Disciples of the Church of the Flying Spaghetti Monster in New Zealand Can Now Perform Legal Marriages

Of all the religions, the Church of the Flying Spaghetti Monster has got to be one of the strangest, so the news that its New Zealand branch is now able to perform weddings might come as a surprise to some of its critics. According to the Pastafarian gospel, which can be read here, Church members worship a giant ball of spaghetti and meatballs, and claim the religion began with peaceful pirate explorers—”the original Pastafarians.” Unlike other religions, Pastafarianism has a pretty relaxed approach to commitment, with the attitude that “religion—say, Christianity, Islam, Pastafarianism—does not require literal belief in order to provide spiritual enlightenment.” You can’t help but think that if this attitude was rolled out across the board, we could have avoided a fair amount of conflict, and perhaps a few wars.
An artist’s depiction of the Flying Spaghetti Monster. Image via

The Church is often criticized, mostly by Christians (“who have accepted that our God has larger balls than theirs”) for being satirical and a bit of a joke. Its principles, such as the idea that after death comes heaven, complete with a beer volcano and a stripper factory, are inflammatory to some but mostly hilarious, and easily defended by the Church’s philosophy, which is basically the same as Christianity except with more pasta. The Church claim to have evidence that a Flying Spaghetti Monster created the universe, saying “none of us, of course, were around to see it, but we have written accounts.” They claim to have several “lengthy volumes” explaining all details of “His power,” and assure all skeptics that they are mistaken. Sounds familiar, somehow. The founder of the Church, Bobby Henderson, assures those in doubt that the Church of FSM is “legit, and backed by hard science.”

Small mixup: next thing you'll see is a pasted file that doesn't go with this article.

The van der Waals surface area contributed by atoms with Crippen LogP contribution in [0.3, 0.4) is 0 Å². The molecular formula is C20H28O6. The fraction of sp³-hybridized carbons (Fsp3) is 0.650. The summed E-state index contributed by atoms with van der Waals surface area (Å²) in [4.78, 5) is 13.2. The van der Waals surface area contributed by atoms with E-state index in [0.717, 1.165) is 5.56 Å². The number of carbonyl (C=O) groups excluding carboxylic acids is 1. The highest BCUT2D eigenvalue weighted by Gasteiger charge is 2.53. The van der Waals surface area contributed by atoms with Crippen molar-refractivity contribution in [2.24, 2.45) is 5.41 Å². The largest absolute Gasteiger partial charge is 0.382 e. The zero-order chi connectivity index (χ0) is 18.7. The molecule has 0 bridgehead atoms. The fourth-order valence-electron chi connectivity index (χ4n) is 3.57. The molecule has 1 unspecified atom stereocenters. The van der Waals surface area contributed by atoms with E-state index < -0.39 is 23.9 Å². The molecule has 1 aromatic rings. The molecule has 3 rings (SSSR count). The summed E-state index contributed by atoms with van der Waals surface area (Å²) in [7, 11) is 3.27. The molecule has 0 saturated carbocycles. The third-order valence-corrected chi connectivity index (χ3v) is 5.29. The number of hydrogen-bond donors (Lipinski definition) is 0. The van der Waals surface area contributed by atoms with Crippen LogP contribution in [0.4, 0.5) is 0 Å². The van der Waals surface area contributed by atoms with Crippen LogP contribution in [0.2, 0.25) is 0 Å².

The pasta deity attending a solstice parade

Satirical or not, people seem to love the Pastafarians. When a photo emerged of a man named Russell wearing a colander on his head for his driving license photo (the colander is the Church’s religious headwear, because it’s what you use to drain spaghetti, obviously), he defended himself, stating in an interview with 3News “I am complying in every respect to the New Zealand law…I am simply claiming the same privileges awarded to those who claim to believe in a magic man in the sky. They can wear religious headwear.” You can’t argue with that.

Clearly, the next step for the Church of FSM was to obtain the ability to perform marriages. Most faith-based religious organizations have marriage license capabilities, as do spiritual ones such as Wicca, Druidism, and Scientology. It seems strange, mostly because the God they worship is pasta, but there really isn’t much difference between mainstream religions and the Church of FSM, so it follows that they should technically be granted the same authorities.

Yesterday, disciples of the Church received official approval to perform marriage ceremonies in New Zealand. What a day. According to Jeff Montgomery, the registrar-general of births, deaths, and marriages, the Church applied in November, and the application was finalized yesterday. Montgomery said that as registrar general he had to apply relevant legislation when making his decision,and he was satisfied that the principal object of the organization was to “uphold or promote religious beliefs, philosophical, or humanitarian convictions.” New Zealand’s Pastafarians rejoiced at the news on Facebook, posting screenshots of the marriage approval certificate, captioned “R’Amen!” and attracting congratulations from other branches of the Church across the world.

As of today, there have been no applications for Flying Spaghetti Monster weddings, although Pastafarians are notoriously secretive according to their online gospel. I reached out to the founder, Bobby, to ask him if there are any Pastafarian weddings on the horizon. Unfortunately he wasn’t available for comment, saying simply: “We’re out being gentle loving and compassionate Pirates, spreading the Good Word to All Sentient Beans! R’Amen!”


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